Among the CSUN parking lots, a building stands in which international students call home away from home.
Education First students – an international language program offered throughout the world to students who want to learn English and many other languages while studying abroad – reside in the building 12.
Alvaro Aviles, a business major at Di Tella University in Argentina, said he was excited about the opportunity to study in a different country.
He is studying English in the U.S. for two months and has already taken the opportunity to venture out into the city to see the sights. Aviles said he enjoyed the scenery in Long Beach and has driven through Hollywood and down Sunset Boulevard.
“I like (America) very well,” Aviles said.
After graduation from DiTella University, he said he hopes to visit the U.S. again.
“Maybe for a few years,” he said.
Aviles said having classes in the same building that he resides in is convenient.
The university provides some furniture, such as a dining table and couch, to students living in four-person dorms.
Students from different countries are housed together to better learn about each others’ cultures, Aviles said.
Nancy Chyo Jeong Kim, a graduate of Seoul University in South Korea, also lives in building 12.
Kim studied jewelry design in South Korea. She has been in the U.S. since September and said she plans to be in the U.S. for nine months. Kim said it is just not enough time to grasp the English language.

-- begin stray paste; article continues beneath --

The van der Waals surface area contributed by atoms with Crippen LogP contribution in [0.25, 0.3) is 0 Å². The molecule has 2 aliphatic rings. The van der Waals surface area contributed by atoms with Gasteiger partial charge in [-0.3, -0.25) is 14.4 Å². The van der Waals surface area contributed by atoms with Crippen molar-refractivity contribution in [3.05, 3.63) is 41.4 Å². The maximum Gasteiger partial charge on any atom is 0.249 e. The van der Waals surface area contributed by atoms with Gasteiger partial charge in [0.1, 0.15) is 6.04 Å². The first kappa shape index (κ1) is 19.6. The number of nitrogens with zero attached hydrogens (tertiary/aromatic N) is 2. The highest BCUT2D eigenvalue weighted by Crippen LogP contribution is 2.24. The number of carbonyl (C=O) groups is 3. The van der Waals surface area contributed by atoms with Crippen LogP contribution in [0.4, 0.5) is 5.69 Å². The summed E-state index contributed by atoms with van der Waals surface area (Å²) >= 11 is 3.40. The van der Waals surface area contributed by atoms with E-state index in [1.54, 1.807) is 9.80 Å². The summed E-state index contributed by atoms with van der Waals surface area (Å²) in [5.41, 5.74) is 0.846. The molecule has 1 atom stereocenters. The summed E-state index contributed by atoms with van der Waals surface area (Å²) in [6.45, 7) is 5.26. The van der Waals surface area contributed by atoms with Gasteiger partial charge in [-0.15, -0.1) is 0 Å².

Kim said fast food is the reason she gained about 20 pounds since arriving to the U.S.
“Too much sugar in foods,” she said. “I gained weight.”
Kim’s grandparents live in California and her parents are in South Korea.
“I’m missing my country,” she said.
She said she has enjoyed the sights of California, traveling from San Francisco to San Diego, and has had just as much fun going shopping with her friends at the Northridge Fashion Center.
While international dorms for EF students are on the same site as CSUN student’s dorms, the program is not part of the campus.
The Open University Program, however, is a part of CSUN academics.
The program, sponsored by the Tseng College of Extended Learning, gives students from around the world the chance to study at CSUN.
Students enrolled in the program can take classes with the rest of CSUN’s students.
Toshihiro Yoshimura is a Japanese student who said he found his niche in Los Angeles. He said he originally wanted to attend a New York university, but came to CSUN when he realized that he could not afford high cost of living in Manhattan.
He said he feels the campus is too big, especially for a student without a car.
“People don’t think about that inconvenience,” he said.
Students have the option of choosing their roommates in the dorms, said Christina Shapland, a resident adviser for the international dorm.
Any problems that occur in the dorms are always directed to the resident advisers said Taranika Echols, resident adviser of the international dorm.
“You become all things for the students,” Echols said. “But we’ve got the reputation of being the quiet building.”
Although Yoshimura’s visit will be for 10 months only, he said he will have a lifetime of memories. He attended the Broadway show “Mamma Mia” in Las Vegas, and said he loved it so much he saw it twice.
Yoshimura also spends time as a teacher’s assistant for a Japanese language class on campus. He said he now understands how difficult it is for students to learn the language he knows well.
Taline Helwajian can be reached at Tmh70066@csun.edu.